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Withers v. JP Morgan Chase Bank, N.A.

United States District Court, N.D. California, Oakland Division

August 4, 2014

MICHAEL A. WITHERS, Plaintiff,
v.
J.P. MORGAN CHASE BANK N.A., a National Association; SELECT PORTFOLIO SERVICING, INC., a Utah Corporation; and DOES 1 through 100, inclusive, Defendants.

DISMISSAL ORDER

SAUNDRA BROWN ARMSTRONG, District Judge.

On July 11, 2014, the Court issued an Order granting Select Portfolio Servicing, Inc.'s motion to dismiss the complaint. Dkt. 25. Plaintiff was given twenty-one (21) days (i.e., until August 1, 2014) to file a first amended complaint. Id . The Court expressly warned Plaintiff that the failure to timely file a first amended complaint would result in the dismissal of this action without prejudice. To date, Plaintiff has not filed a first amended complaint.

"Pursuant to Federal Rule of Civil Procedure 41(b), the district court may dismiss an action for failure to comply with any order of the court." Ferdik v. Bonzelet , 963 F.2d 1258, 1260 (9th Cir. 1992). The failure to file an amended complaint as directed by a district court constitutes grounds for dismissal under Rule 41(b). Yourish v. California , 191 F.3d 983, 986 (9th Cir. 1999) ("Under Ninth Circuit precedent, when a plaintiff fails to amend his complaint after the district judge dismisses the complaint with leave to amend, the dismissal is typically considered a dismissal for failing to comply with a court order rather than for failing to prosecute the claim.").

"Dismissal is a harsh penalty and, therefore, it should only be imposed in extreme circumstances." Ferdik , 963 F.2d at 1260. As such, before dismissing an action, the Court must evaluate five factors: (1) the public's interest in expeditious resolution of litigation; (2) the court's need to manage its docket; (3) the risk of prejudice to defendants; (4) the availability of less drastic alternatives; and (5) the public policy favoring disposition of cases on their merits. Pagtalunan v. Galaza , 291 F.3d 639, 642 (9th Cir. 2002). Dismissal is proper "where at least four factors support dismissal, ... or where at least three factors strongly' support dismissal." Dreith v. Nu Image, Inc. , 648 F.3d 779, 788 (9th Cir. 2011).

In the instant case, the Court finds that the above-referenced factors weigh in favor of dismissal. With regard to the first factor, "[t]he public's interest in expeditious resolution of litigation always favors dismissal." Yourish , 191 F.3d at 990.

The second factor also militates in favor of dismissal. "It is incumbent upon the Court to manage its docket without being subject to routine noncompliance of litigants." Pagtalunan , 291 F.3d at 642; Yourish , 191 F.3d 983, 990 (9th Cir. 1999) (recognizing a court' need to control its own docket). Plaintiff's failure to comply with this Court's Order to amend his pleading has interfered with the Court's ability to move the litigation forward and has diverted resources away from other cases on the Court's docket. See Ferdik , 963 F.2d at 1261 (noting that non-compliance with a court order diverts "valuable time that [the court] could have devoted to other major and serious criminal and civil cases on its docket.").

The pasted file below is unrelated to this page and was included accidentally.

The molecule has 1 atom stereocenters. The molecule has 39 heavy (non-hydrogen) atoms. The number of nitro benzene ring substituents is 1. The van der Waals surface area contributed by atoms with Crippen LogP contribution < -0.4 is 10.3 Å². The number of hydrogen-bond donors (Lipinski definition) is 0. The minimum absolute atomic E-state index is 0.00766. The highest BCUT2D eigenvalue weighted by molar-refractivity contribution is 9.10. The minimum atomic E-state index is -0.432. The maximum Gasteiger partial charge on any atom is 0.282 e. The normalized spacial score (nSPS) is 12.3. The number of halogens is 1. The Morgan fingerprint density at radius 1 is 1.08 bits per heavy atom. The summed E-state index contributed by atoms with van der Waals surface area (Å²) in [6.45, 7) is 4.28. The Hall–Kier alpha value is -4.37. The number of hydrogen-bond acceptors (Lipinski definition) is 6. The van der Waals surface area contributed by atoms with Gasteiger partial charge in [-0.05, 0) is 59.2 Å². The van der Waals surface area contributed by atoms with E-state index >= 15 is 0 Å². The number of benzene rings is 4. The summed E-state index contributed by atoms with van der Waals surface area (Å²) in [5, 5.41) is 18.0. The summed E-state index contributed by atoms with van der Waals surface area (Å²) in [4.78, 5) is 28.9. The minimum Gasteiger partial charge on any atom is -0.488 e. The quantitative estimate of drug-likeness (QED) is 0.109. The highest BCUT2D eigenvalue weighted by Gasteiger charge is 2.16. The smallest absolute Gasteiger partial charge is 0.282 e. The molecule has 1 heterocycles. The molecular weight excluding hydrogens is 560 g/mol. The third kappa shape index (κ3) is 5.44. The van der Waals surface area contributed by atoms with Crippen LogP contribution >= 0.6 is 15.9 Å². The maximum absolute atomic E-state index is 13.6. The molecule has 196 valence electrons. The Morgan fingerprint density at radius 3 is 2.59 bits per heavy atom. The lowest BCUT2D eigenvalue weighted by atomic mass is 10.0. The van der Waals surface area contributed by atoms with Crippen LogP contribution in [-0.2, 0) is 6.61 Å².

The third factor, the risk of prejudice to the defendants, generally requires that "a defendant... establish that plaintiff's actions impaired defendant's ability to proceed to trial or threatened to interfere with the rightful decision of the case." Pagtalunan , 291 F.3d at 642. At the same time, the Ninth Circuit has "related the risk of prejudice to the plaintiff's reason for defaulting." Id . Here, Plaintiff has offered no explanation for his failure to respond nor is any apparent from the record. These facts also weigh strongly in favor of dismissal. See Yourish , 191 F.3d at 991; Ghazali v. Moran , 46 F.3d. 52, 54 (9th Cir. 1995).

As to the fourth factor, the Court has already considered less drastic alternatives to dismissal. Plaintiff failed to amend his complaint, notwithstanding the fact that he was given twenty-one days to do so. The Court expressly warned Plaintiff that the failure to timely file a first amended complaint would result in the dismissal of this action. "[A] district court's warning to a party that failure to obey the court's order will result in dismissal can satisfy the consideration of [less drastic sanctions]' requirement." Ferdik , 963 F.2d at 1262.

The final factor, which favors disposition of cases on the merits, by definition, weighs against dismissal. Pagtalunan , 291 F.3d at 643 ("Public policy favors disposition of cases on the merits. Thus, this factor weighs against dismissal.").

In sum, the Court concludes that four of the five relevant factors weigh strongly in favor of dismissing this action. Accordingly,

IT IS HEREBY ORDERED THAT the instant action is DISMISSED. The Clerk shall close the file and terminate any pending matters.

IT IS SO ORDERED.


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